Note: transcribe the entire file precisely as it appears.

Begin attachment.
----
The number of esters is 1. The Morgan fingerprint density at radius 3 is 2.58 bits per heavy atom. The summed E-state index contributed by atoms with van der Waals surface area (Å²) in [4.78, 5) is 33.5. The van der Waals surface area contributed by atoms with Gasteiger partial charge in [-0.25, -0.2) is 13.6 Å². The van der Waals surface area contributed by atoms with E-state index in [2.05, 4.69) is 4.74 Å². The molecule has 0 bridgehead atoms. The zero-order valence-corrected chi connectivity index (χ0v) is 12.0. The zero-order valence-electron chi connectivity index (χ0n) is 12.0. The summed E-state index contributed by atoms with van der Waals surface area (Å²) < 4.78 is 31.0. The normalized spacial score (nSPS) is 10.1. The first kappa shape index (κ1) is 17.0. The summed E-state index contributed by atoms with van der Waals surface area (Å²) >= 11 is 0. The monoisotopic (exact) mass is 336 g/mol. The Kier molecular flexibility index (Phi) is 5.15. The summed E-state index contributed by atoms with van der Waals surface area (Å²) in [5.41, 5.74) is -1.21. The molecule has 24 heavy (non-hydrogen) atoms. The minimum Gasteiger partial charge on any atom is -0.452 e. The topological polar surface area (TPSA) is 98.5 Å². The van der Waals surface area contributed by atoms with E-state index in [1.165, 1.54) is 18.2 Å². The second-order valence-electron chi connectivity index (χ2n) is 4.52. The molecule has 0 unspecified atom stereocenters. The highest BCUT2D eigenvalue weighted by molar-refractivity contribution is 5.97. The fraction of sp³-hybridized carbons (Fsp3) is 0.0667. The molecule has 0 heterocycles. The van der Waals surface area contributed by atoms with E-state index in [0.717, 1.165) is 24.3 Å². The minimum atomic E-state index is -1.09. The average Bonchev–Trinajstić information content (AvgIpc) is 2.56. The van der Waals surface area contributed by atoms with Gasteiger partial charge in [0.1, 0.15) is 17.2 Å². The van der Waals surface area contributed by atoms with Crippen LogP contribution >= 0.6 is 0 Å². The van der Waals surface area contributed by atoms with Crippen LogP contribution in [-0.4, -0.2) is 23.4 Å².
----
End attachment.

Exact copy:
The number of esters is 1. The Morgan fingerprint density at radius 3 is 2.58 bits per heavy atom. The summed E-state index contributed by atoms with van der Waals surface area (Å²) in [4.78, 5) is 33.5. The van der Waals surface area contributed by atoms with Gasteiger partial charge in [-0.25, -0.2) is 13.6 Å². The van der Waals surface area contributed by atoms with E-state index in [2.05, 4.69) is 4.74 Å². The molecule has 0 bridgehead atoms. The zero-order valence-corrected chi connectivity index (χ0v) is 12.0. The zero-order valence-electron chi connectivity index (χ0n) is 12.0. The summed E-state index contributed by atoms with van der Waals surface area (Å²) < 4.78 is 31.0. The normalized spacial score (nSPS) is 10.1. The first kappa shape index (κ1) is 17.0. The summed E-state index contributed by atoms with van der Waals surface area (Å²) >= 11 is 0. The monoisotopic (exact) mass is 336 g/mol. The Kier molecular flexibility index (Phi) is 5.15. The summed E-state index contributed by atoms with van der Waals surface area (Å²) in [5.41, 5.74) is -1.21. The molecule has 24 heavy (non-hydrogen) atoms. The minimum Gasteiger partial charge on any atom is -0.452 e. The topological polar surface area (TPSA) is 98.5 Å². The van der Waals surface area contributed by atoms with E-state index in [1.165, 1.54) is 18.2 Å². The second-order valence-electron chi connectivity index (χ2n) is 4.52. The molecule has 0 unspecified atom stereocenters. The highest BCUT2D eigenvalue weighted by molar-refractivity contribution is 5.97. The fraction of sp³-hybridized carbons (Fsp3) is 0.0667. The molecule has 0 heterocycles. The van der Waals surface area contributed by atoms with E-state index in [0.717, 1.165) is 24.3 Å². The minimum atomic E-state index is -1.09. The average Bonchev–Trinajstić information content (AvgIpc) is 2.56. The van der Waals surface area contributed by atoms with Gasteiger partial charge in [0.1, 0.15) is 17.2 Å². The van der Waals surface area contributed by atoms with Crippen LogP contribution >= 0.6 is 0 Å². The van der Waals surface area contributed by atoms with Crippen LogP contribution in [-0.4, -0.2) is 23.4 Å².